Mr Richardson —If that chance is there we will take it, but we doubt it, so we have pressed the button.

Senator TROOD —You have said that, but the logic of that eludes me completely, I have to say.

Senator FORSHAW —I was just going to say—

Senator TROOD —I have not finished this, by the way, Senator Forshaw, but I am happy for you to intervene.

Senator FORSHAW —I was just listening to your questions and the responses. It occurred to me that we are involved in forums, but particularly the WTO, where other countries that are very close friends have taken action in that tribunal, if I can call it that, over certain trade policy issues or quarantine issues. It seems to me that in those circumstances nobody necessarily suggests that the diplomatic relationship, the longstanding relationships with those countries, is going to disappear.

Mr Richardson —That is right.

Senator TROOD —We do that, though, in the context of a WTO for which there is a dispute resolution procedure which is well established, do we not?

Mr Richardson —Yes, and the ICJ is well established too. We have been to the ICJ previously.

Senator FORSHAW —We continue to negotiate with those countries.

Senator TROOD —That is true, but we are talking about a different order of activity here. We are talking about international legal proceedings, which is not the same as dispute resolution procedures within the context of the WTO—

CHAIR —Apple growers think it is.

Senator TROOD —No, we are talking about—

Senator FORSHAW —The results we are talking about are binding—

Senator TROOD —Let me proceed with this.

Senator FORSHAW —The decisions of the WTO are very binding when the final decisions come down.

Senator TROOD —Of course, but they are part of a regime of dispute resolution which is well established within the context of the WTO.

CHAIR —So is the regime Mr Richardson has been outlining. It is identical in principle.

Senator TROOD —I disagree with you, Chairman, but let me proceed.

CHAIR —When negotiations fail, you go to—

Senator TROOD —Let me proceed, will you?

CHAIR —Have you got a new point to make or the same one again for the ninth time?

Senator TROOD —I am glad you have appreciated the force of it.

CHAIR —It is the same point eight times in a row. Can you get a bit more spin on it?

Senator TROOD —Perhaps you will let me. I will try that.

CHAIR —No. 9—let’s see if it can be different—

Senator TROOD —Let me proceed with my questions if I may. These proceedings have been instituted. Is it the intention of the government to seek provisional measures under the court’s provision in relation to these proceedings?

Mr Moraitis —Senator, because proceedings have been initiated, I do not want to discuss legal strategy or tactics in an open forum.

Senator TROOD —That is fine. Explain to me, Mr Moraitis, the process here. Let me share with you my understanding of the process and you can tell me whether I have misunderstood it. The Australian government has initiated proceedings and we now have time in which to articulate our proceedings within something the equivalent of a statement of claim and we have a year to do that. Is that correct?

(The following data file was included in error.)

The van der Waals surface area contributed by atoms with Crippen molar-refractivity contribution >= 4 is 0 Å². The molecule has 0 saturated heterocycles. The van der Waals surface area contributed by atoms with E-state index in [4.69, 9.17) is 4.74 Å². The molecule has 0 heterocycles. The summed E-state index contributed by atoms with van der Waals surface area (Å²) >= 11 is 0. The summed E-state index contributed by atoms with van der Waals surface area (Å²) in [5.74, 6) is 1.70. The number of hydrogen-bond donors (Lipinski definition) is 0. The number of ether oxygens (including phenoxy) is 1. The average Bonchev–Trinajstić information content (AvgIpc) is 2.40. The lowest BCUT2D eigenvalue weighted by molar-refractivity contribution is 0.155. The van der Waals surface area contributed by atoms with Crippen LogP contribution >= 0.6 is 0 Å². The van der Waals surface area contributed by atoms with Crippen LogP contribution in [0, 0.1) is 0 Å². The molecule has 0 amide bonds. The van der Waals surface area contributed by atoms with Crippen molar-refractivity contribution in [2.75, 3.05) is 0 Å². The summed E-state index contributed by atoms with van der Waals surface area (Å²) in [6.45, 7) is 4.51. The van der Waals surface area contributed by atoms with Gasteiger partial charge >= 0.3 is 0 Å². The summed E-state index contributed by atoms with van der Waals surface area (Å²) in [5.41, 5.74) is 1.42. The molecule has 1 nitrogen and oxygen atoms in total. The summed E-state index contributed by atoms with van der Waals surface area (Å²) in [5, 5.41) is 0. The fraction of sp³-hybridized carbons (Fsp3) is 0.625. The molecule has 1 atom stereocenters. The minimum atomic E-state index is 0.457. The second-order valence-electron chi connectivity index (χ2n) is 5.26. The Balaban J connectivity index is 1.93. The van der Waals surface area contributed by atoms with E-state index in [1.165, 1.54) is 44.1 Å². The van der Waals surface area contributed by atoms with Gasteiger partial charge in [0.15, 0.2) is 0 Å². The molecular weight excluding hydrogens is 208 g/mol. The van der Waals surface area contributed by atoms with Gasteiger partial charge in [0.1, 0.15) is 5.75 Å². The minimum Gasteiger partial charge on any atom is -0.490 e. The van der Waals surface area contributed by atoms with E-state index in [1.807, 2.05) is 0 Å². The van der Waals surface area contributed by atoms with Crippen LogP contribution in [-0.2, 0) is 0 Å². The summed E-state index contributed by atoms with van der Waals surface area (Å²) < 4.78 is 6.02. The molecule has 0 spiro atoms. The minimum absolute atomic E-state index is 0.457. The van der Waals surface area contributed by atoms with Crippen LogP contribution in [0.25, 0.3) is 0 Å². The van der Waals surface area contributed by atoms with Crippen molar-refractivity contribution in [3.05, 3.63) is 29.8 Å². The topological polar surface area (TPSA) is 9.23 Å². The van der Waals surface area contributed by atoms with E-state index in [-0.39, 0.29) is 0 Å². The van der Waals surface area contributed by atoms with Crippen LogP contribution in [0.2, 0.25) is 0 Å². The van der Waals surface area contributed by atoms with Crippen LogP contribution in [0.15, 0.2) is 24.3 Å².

Mr Moraitis —My understanding is that we have initiated proceedings by submitting to the registrar of the courts an application. We have also deposited our instruments of appointment of agents, which is I guess the equivalent of having a solicitor as such. Then we are waiting for the registrar to set some meetings with the agents of both countries, waiting obviously for the other party’s response, and also waiting for them to set some timetables. We are obviously in the very early stages. It is 48 hours since it happened.

Senator TROOD —There is no question, is there, of the Japanese submitting to the jurisdiction of the court?

Mr Moraitis —Japan and Australia have both submitted to the jurisdiction of the court by pre-existing agreement.

Senator TROOD —That is what I am saying. There is no question about that issue, is there?

Mr Moraitis —Of course; that is given.

Senator TROETH —There could be an issue for some countries, but this is not an issue in this particular instance; is that right?

Mr Moraitis —Correct.

Senator TROOD —The Japanese government has submitted to the jurisdiction of the court. Once these preliminary matters have been concluded, I think I am right in saying that the Australian government has a year to—

Mr Moraitis —I am not exactly sure of the dates, the timetable. I could take that on notice from my legal colleagues. As I said, the registrar will set a timetable for receiving so-called written pleadings. As you say, statement of claim is the equivalent—

Senator TROOD —Correct me if I am wrong, but do we have a year for the written proceeding—for the pleadings to be lodged?

Mr Moraitis —I would have to take that on notice as to the exact dates.

Senator TROOD —There is a colleague behind you who is desperate to say something.